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We should have had a thorough debate about the long-term alternatives to get the economy going. Unless the Chancellor of the Exchequer addresses monetary policy and at least gets normal service resumed, we will not know whether the Government have done too much or too little with fiscal policy. If there are too many variables, one does not know whether one’s policy ideas will work.

Particularly from the standpoint of north-west England, I urge the Chancellor to reflect on major defence contracts when he considers his public expenditure options—I imagine that every penny of Government spending is currently under review. The aerospace industry in north-west England accounts for some 40,000 jobs. Many of the constituents of the right hon. Member for Bolton, West (Ruth Kelly) are involved in the aerospace industry, so she understands, and the same is true of the hon. Member for Ellesmere Port and Neston (Andrew Miller). I urge the Chancellor to make certain that projects such as Eurofighter are at least maintained both for their military importance and for their importance to the economy.

The public in this country will not easily forgive what the Government have done. My right hon. and learned Friend the Member for Rushcliffe left the economy travelling in the right direction. The profligate spending by the former Chancellor, who is now the Prime Minister, has left us ill equipped to deal with a downturn in the economy. One of the things that worries me about the Chancellor’s attitude of throwing bell, book and candle at the problem now is that none of us knows precisely what will happen in the future. This recession is uncharted waters, and I wonder what is left in the locker, if there are further shocks. I hope that the Chancellor will review alternative fiscal stimuli, because industry may need such help. The most important thing is to maintain people in employment, which is the cheapest and best way to maintain economic activity, but I am not certain whether the Chancellor’s VAT cut will do that.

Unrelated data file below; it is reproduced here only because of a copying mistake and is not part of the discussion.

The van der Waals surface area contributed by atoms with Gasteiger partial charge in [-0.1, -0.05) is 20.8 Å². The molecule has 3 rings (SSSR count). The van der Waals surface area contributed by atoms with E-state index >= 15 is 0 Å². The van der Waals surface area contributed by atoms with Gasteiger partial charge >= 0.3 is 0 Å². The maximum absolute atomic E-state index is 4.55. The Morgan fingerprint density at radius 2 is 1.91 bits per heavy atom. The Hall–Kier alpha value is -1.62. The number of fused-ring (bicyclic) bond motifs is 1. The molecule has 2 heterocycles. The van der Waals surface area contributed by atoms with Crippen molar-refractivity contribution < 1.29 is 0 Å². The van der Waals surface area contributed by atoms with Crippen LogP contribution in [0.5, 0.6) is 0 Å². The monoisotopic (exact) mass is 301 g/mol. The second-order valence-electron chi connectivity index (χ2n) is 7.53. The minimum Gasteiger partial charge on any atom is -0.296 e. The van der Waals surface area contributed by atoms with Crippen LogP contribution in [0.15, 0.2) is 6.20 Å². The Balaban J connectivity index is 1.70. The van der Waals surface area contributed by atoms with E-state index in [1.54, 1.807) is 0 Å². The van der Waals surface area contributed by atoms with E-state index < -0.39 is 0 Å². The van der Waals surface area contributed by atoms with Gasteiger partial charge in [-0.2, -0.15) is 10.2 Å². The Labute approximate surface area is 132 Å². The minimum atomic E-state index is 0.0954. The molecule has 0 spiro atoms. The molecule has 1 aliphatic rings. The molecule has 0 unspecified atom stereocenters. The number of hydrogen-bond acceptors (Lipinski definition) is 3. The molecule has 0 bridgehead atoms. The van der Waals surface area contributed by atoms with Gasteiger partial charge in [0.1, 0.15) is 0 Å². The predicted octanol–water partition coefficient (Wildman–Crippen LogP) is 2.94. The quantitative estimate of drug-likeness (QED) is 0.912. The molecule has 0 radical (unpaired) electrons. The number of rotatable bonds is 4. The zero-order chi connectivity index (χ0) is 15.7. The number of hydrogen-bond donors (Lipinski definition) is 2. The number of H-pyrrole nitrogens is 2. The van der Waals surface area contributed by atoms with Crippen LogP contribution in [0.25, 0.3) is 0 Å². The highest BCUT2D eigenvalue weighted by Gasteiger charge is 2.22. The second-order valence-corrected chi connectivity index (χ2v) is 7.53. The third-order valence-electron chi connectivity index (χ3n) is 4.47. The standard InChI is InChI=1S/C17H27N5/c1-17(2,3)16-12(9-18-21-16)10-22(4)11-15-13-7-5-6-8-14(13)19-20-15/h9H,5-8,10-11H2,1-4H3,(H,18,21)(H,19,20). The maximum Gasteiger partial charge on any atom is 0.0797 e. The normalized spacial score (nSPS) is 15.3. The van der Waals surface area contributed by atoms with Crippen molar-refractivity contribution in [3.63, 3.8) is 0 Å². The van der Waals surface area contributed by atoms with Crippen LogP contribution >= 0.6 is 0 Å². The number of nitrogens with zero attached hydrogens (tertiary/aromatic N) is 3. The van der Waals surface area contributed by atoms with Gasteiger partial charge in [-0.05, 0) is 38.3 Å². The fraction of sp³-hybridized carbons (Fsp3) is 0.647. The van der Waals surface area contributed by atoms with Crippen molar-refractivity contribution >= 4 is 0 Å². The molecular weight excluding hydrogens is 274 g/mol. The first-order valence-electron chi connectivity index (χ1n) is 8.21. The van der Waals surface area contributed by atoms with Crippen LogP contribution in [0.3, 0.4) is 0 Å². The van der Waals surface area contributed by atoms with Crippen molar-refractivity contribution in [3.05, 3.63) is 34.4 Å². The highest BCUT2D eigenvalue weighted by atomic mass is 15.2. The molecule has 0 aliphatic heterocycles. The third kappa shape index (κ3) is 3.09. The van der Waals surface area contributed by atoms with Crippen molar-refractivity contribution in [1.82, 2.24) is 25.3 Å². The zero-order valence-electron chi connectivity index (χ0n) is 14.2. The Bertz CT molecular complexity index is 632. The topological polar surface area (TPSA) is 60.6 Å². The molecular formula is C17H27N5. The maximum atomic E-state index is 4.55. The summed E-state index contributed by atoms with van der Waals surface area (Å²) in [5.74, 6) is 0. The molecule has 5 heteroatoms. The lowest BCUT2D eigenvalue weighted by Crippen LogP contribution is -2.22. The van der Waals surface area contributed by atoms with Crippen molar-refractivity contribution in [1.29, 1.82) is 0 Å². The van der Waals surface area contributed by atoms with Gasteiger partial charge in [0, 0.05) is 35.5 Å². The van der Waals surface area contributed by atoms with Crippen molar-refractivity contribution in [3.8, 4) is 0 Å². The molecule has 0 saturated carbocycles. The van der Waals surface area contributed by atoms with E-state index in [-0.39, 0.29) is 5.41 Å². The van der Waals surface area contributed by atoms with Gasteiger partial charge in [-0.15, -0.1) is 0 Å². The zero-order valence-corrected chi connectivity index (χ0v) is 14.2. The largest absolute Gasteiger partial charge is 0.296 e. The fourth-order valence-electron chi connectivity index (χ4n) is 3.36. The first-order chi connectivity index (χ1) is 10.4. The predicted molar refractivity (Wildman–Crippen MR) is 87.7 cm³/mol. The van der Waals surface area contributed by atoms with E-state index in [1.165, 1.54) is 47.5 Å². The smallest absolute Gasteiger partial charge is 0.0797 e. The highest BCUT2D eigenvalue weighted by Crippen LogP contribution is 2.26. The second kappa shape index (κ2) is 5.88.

3.58 pm

Andrew Miller (Ellesmere Port and Neston) (Lab): I will be brief, because the winding-up speeches are due to start at six minutes past 4.

Following the intervention by my right hon. Friend the Member for Sheffield, Brightside (Mr. Blunkett), I have been surprised by the way in which the official Opposition have derided the notion that the problems started in north America. The world has changed, and we now live in a world of instant communications where events spread very quickly. That applies to not only banking and commerce, but to many aspects of our society, and global events that begin with a pinprick will spread around the world very quickly in other areas, too. Anyone who has read anything about chaos theory will understand what I mean. That is why it is so important—no one from the Opposition has mentioned this—that my right hon. Friends the Chancellor and the Prime Minister get on the global stage and argue Britain’s corner and Europe’s corner. If we do not do so, we will let down our country extremely badly.

The hon. Member for Tatton (Mr. Osborne) and I have two things in common. First, we are both Cheshire Members, and I hope that he will reflect on what I say towards the end of my remarks, because some of his
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constituents work for companies in my constituency. Secondly, we both took a holiday in Corfu, but I shall not develop that point. Mine was a considerably cheaper version.

I am also concerned to hear the surprise—the shock, horror—based on the idea that my right hon. Friend the Chancellor did not look at dozens of ideas, and did not ask civil servants, officials and colleagues to present alternative propositions to him. Of course he did. We would be here lambasting him if there were evidence that he had not examined dozens and dozens of ideas placed in front of him.

Sir Robert Smith: Will the hon. Gentleman give way?

Andrew Miller: No, because I have to sit down at six minutes past.